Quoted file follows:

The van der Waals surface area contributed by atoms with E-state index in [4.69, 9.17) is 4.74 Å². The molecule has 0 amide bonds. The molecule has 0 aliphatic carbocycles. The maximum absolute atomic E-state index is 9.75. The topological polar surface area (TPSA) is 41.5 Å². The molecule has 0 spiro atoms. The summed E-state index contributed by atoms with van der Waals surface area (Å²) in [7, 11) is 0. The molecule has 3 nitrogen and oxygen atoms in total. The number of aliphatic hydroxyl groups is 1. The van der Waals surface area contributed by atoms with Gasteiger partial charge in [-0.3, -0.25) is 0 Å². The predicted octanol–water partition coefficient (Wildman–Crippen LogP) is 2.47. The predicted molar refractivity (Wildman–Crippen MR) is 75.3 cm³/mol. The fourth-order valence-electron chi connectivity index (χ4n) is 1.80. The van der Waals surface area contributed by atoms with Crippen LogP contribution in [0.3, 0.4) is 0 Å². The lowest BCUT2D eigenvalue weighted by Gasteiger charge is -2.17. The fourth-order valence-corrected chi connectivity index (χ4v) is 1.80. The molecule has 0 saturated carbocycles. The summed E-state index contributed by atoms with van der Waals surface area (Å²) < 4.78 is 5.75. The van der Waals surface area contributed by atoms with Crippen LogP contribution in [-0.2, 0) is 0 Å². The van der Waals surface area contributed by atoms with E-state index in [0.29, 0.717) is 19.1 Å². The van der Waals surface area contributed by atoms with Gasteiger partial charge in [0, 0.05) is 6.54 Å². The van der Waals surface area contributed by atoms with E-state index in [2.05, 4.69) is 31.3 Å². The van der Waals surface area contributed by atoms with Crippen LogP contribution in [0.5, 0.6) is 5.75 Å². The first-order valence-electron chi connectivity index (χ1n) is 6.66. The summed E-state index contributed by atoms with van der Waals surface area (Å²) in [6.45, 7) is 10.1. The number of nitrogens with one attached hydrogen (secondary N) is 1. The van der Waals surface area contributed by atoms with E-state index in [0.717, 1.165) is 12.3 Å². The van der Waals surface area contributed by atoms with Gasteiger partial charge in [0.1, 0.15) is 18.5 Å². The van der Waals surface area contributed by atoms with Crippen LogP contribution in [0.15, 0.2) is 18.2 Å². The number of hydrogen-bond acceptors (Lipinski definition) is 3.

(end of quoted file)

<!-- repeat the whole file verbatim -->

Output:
The van der Waals surface area contributed by atoms with E-state index in [4.69, 9.17) is 4.74 Å². The molecule has 0 amide bonds. The molecule has 0 aliphatic carbocycles. The maximum absolute atomic E-state index is 9.75. The topological polar surface area (TPSA) is 41.5 Å². The molecule has 0 spiro atoms. The summed E-state index contributed by atoms with van der Waals surface area (Å²) in [7, 11) is 0. The molecule has 3 nitrogen and oxygen atoms in total. The number of aliphatic hydroxyl groups is 1. The van der Waals surface area contributed by atoms with Gasteiger partial charge in [-0.3, -0.25) is 0 Å². The predicted octanol–water partition coefficient (Wildman–Crippen LogP) is 2.47. The predicted molar refractivity (Wildman–Crippen MR) is 75.3 cm³/mol. The fourth-order valence-electron chi connectivity index (χ4n) is 1.80. The van der Waals surface area contributed by atoms with Crippen LogP contribution in [0.3, 0.4) is 0 Å². The lowest BCUT2D eigenvalue weighted by Gasteiger charge is -2.17. The fourth-order valence-corrected chi connectivity index (χ4v) is 1.80. The molecule has 0 saturated carbocycles. The summed E-state index contributed by atoms with van der Waals surface area (Å²) < 4.78 is 5.75. The van der Waals surface area contributed by atoms with Crippen LogP contribution in [-0.2, 0) is 0 Å². The van der Waals surface area contributed by atoms with E-state index in [0.29, 0.717) is 19.1 Å². The van der Waals surface area contributed by atoms with Gasteiger partial charge in [0, 0.05) is 6.54 Å². The van der Waals surface area contributed by atoms with E-state index in [2.05, 4.69) is 31.3 Å². The van der Waals surface area contributed by atoms with Crippen LogP contribution in [0.5, 0.6) is 5.75 Å². The first-order valence-electron chi connectivity index (χ1n) is 6.66. The summed E-state index contributed by atoms with van der Waals surface area (Å²) in [6.45, 7) is 10.1. The number of nitrogens with one attached hydrogen (secondary N) is 1. The van der Waals surface area contributed by atoms with E-state index in [0.717, 1.165) is 12.3 Å². The van der Waals surface area contributed by atoms with Gasteiger partial charge in [0.1, 0.15) is 18.5 Å². The van der Waals surface area contributed by atoms with Crippen LogP contribution in [0.15, 0.2) is 18.2 Å². The number of hydrogen-bond acceptors (Lipinski definition) is 3.